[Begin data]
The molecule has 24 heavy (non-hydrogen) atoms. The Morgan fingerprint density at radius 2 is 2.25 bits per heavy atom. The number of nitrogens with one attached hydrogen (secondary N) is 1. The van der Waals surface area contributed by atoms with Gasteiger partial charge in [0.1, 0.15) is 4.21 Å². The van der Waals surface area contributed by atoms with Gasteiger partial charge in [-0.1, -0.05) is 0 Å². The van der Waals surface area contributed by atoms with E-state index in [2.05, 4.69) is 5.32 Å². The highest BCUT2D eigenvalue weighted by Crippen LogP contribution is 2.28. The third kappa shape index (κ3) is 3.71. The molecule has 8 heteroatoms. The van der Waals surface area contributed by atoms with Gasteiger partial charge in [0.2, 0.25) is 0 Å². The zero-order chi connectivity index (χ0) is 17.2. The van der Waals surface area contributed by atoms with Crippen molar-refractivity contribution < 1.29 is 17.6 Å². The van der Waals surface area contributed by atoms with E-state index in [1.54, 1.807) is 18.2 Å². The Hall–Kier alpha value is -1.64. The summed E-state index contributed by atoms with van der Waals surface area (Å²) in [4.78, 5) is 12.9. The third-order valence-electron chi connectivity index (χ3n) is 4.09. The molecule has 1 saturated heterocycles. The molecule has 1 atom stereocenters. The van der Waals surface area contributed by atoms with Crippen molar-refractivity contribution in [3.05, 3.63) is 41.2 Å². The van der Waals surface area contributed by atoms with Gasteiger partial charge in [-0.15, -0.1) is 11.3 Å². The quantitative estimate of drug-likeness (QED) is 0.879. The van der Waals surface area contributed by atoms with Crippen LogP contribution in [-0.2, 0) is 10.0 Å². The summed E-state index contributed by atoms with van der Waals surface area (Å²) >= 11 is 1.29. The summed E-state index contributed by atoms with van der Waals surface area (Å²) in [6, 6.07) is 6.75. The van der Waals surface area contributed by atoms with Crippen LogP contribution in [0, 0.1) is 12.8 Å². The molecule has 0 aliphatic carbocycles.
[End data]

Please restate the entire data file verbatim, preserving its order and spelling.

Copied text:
The molecule has 24 heavy (non-hydrogen) atoms. The Morgan fingerprint density at radius 2 is 2.25 bits per heavy atom. The number of nitrogens with one attached hydrogen (secondary N) is 1. The van der Waals surface area contributed by atoms with Gasteiger partial charge in [0.1, 0.15) is 4.21 Å². The van der Waals surface area contributed by atoms with Gasteiger partial charge in [-0.1, -0.05) is 0 Å². The van der Waals surface area contributed by atoms with E-state index in [2.05, 4.69) is 5.32 Å². The highest BCUT2D eigenvalue weighted by Crippen LogP contribution is 2.28. The third kappa shape index (κ3) is 3.71. The molecule has 8 heteroatoms. The van der Waals surface area contributed by atoms with Gasteiger partial charge in [0.2, 0.25) is 0 Å². The zero-order chi connectivity index (χ0) is 17.2. The van der Waals surface area contributed by atoms with Crippen molar-refractivity contribution < 1.29 is 17.6 Å². The van der Waals surface area contributed by atoms with E-state index in [1.54, 1.807) is 18.2 Å². The Hall–Kier alpha value is -1.64. The summed E-state index contributed by atoms with van der Waals surface area (Å²) in [4.78, 5) is 12.9. The third-order valence-electron chi connectivity index (χ3n) is 4.09. The molecule has 1 saturated heterocycles. The molecule has 1 atom stereocenters. The van der Waals surface area contributed by atoms with Crippen molar-refractivity contribution in [3.05, 3.63) is 41.2 Å². The van der Waals surface area contributed by atoms with Gasteiger partial charge in [-0.15, -0.1) is 11.3 Å². The quantitative estimate of drug-likeness (QED) is 0.879. The van der Waals surface area contributed by atoms with Crippen LogP contribution in [-0.2, 0) is 10.0 Å². The summed E-state index contributed by atoms with van der Waals surface area (Å²) >= 11 is 1.29. The summed E-state index contributed by atoms with van der Waals surface area (Å²) in [6, 6.07) is 6.75. The van der Waals surface area contributed by atoms with Crippen LogP contribution in [0, 0.1) is 12.8 Å². The molecule has 0 aliphatic carbocycles.